The White House has made abundantly clear that the Affordable Care Act's success depends largely on getting young, healthy people to sign up for health coverage.
This demographic is important -- and also thought to be an especially tough sell. Young adults tend to have lower health-care costs and would be less likely to use their health plan. Paying a monthly premium when you don't expect to get sick doesn't sound like the greatest deal.
That's what makes some early health law data surprising: A few signs are cropping up that, at least initially, young people have been among the more enthusiastic Affordable Care Act shoppers.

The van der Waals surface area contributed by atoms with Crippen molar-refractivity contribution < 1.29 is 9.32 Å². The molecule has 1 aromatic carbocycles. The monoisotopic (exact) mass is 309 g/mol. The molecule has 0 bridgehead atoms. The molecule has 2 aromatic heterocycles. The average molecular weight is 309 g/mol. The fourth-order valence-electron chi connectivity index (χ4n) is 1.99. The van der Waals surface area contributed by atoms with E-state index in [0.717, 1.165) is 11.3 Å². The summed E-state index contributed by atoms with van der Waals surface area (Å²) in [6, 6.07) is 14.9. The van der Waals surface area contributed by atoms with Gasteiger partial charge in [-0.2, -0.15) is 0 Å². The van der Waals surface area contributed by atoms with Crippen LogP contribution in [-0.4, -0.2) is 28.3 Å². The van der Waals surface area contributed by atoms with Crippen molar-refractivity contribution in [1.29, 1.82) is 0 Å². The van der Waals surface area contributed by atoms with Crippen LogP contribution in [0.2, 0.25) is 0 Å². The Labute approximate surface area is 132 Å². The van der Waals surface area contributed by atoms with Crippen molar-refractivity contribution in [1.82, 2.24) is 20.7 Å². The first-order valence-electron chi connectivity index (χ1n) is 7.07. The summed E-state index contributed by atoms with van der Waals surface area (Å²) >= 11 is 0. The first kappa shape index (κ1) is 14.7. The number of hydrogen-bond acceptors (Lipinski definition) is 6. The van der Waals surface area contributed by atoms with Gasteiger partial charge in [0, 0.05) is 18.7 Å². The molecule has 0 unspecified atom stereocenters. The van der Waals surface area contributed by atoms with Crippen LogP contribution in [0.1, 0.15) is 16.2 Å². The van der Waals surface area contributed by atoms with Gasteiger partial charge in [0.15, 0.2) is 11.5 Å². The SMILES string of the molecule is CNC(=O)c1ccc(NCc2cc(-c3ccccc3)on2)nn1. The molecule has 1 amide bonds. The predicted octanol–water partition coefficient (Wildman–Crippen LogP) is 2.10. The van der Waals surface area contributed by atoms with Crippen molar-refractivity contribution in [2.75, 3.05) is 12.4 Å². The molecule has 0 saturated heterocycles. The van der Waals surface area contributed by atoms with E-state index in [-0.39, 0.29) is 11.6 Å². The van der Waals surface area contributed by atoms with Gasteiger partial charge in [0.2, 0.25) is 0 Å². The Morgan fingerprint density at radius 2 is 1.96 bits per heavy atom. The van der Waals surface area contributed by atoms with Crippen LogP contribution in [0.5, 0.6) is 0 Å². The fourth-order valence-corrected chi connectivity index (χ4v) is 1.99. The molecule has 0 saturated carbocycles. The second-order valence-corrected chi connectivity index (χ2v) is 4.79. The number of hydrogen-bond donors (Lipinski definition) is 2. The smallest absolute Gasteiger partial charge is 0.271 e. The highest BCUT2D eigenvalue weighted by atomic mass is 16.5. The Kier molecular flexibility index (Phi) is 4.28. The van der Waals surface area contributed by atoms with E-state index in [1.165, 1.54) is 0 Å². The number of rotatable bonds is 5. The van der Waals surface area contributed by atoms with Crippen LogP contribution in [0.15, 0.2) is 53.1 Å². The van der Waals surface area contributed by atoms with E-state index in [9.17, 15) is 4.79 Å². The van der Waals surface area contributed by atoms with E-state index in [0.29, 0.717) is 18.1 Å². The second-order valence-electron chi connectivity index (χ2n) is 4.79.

Access Health CT, Connecticut's marketplace, said earlier this week that approximately one-third of the people who have so far applied for coverage there are under 35. This would hover around the administration's goal of having 2.7 million of the 7 million estimated new enrollees be between 18 and 35.
Maryland put out new data Friday afternoon on the 25,000 people who have so far created accounts on its marketplace. The biggest demographic? Shoppers between 25 and 29.
All of this comes with the caveat that we are exactly 12 days into a six-month open enrollment period, with a small slice of data about what insurance shoppers will look like. It's quite possible that younger, more Internet-adept shoppers would be over-represented in early data.
Still, early numbers do suggest at least some level of interest from young shoppers does indeed exist as open enrollment gets underway.